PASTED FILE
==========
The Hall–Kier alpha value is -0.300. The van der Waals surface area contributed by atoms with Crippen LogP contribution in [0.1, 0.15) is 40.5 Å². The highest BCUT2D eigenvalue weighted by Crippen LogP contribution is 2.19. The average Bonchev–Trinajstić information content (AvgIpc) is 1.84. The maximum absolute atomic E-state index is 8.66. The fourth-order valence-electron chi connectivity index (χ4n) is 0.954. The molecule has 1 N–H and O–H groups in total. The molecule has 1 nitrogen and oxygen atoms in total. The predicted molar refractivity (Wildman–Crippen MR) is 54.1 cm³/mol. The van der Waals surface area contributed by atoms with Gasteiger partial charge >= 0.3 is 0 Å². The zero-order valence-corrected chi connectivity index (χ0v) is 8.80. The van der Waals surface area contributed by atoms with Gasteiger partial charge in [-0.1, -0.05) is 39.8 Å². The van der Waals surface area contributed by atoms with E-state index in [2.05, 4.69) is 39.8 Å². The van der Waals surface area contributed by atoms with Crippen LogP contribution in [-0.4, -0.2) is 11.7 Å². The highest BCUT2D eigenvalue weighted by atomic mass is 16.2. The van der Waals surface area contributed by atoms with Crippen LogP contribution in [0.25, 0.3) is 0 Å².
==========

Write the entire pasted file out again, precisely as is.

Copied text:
The Hall–Kier alpha value is -0.300. The van der Waals surface area contributed by atoms with Crippen LogP contribution in [0.1, 0.15) is 40.5 Å². The highest BCUT2D eigenvalue weighted by Crippen LogP contribution is 2.19. The average Bonchev–Trinajstić information content (AvgIpc) is 1.84. The maximum absolute atomic E-state index is 8.66. The fourth-order valence-electron chi connectivity index (χ4n) is 0.954. The molecule has 1 N–H and O–H groups in total. The molecule has 1 nitrogen and oxygen atoms in total. The predicted molar refractivity (Wildman–Crippen MR) is 54.1 cm³/mol. The van der Waals surface area contributed by atoms with Gasteiger partial charge >= 0.3 is 0 Å². The zero-order valence-corrected chi connectivity index (χ0v) is 8.80. The van der Waals surface area contributed by atoms with Gasteiger partial charge in [-0.1, -0.05) is 39.8 Å². The van der Waals surface area contributed by atoms with E-state index in [2.05, 4.69) is 39.8 Å². The van der Waals surface area contributed by atoms with Crippen LogP contribution in [-0.4, -0.2) is 11.7 Å². The highest BCUT2D eigenvalue weighted by atomic mass is 16.2. The van der Waals surface area contributed by atoms with Crippen LogP contribution in [0.25, 0.3) is 0 Å².